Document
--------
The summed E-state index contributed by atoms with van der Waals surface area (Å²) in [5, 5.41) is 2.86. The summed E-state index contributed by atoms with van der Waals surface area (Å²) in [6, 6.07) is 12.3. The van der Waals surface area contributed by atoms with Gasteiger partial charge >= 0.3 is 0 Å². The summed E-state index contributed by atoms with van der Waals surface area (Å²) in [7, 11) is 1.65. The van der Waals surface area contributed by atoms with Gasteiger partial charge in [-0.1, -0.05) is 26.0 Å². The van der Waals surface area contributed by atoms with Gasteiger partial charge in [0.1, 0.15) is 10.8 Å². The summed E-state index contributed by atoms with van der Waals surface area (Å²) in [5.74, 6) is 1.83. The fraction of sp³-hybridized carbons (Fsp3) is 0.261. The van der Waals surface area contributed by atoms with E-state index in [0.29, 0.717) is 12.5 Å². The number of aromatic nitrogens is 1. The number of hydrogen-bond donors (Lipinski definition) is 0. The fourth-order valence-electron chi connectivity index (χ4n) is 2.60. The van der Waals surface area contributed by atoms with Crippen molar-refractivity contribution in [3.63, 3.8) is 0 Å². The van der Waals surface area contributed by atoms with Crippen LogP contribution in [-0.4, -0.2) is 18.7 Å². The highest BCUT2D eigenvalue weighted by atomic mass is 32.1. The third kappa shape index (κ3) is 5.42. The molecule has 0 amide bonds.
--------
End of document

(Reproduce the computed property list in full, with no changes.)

The summed E-state index contributed by atoms with van der Waals surface area (Å²) in [5, 5.41) is 2.86. The summed E-state index contributed by atoms with van der Waals surface area (Å²) in [6, 6.07) is 12.3. The van der Waals surface area contributed by atoms with Gasteiger partial charge >= 0.3 is 0 Å². The summed E-state index contributed by atoms with van der Waals surface area (Å²) in [7, 11) is 1.65. The van der Waals surface area contributed by atoms with Gasteiger partial charge in [-0.1, -0.05) is 26.0 Å². The van der Waals surface area contributed by atoms with Gasteiger partial charge in [0.1, 0.15) is 10.8 Å². The summed E-state index contributed by atoms with van der Waals surface area (Å²) in [5.74, 6) is 1.83. The fraction of sp³-hybridized carbons (Fsp3) is 0.261. The van der Waals surface area contributed by atoms with E-state index in [0.29, 0.717) is 12.5 Å². The number of aromatic nitrogens is 1. The number of hydrogen-bond donors (Lipinski definition) is 0. The fourth-order valence-electron chi connectivity index (χ4n) is 2.60. The van der Waals surface area contributed by atoms with Crippen molar-refractivity contribution in [3.63, 3.8) is 0 Å². The van der Waals surface area contributed by atoms with Crippen LogP contribution in [-0.4, -0.2) is 18.7 Å². The highest BCUT2D eigenvalue weighted by atomic mass is 32.1. The third kappa shape index (κ3) is 5.42. The molecule has 0 amide bonds.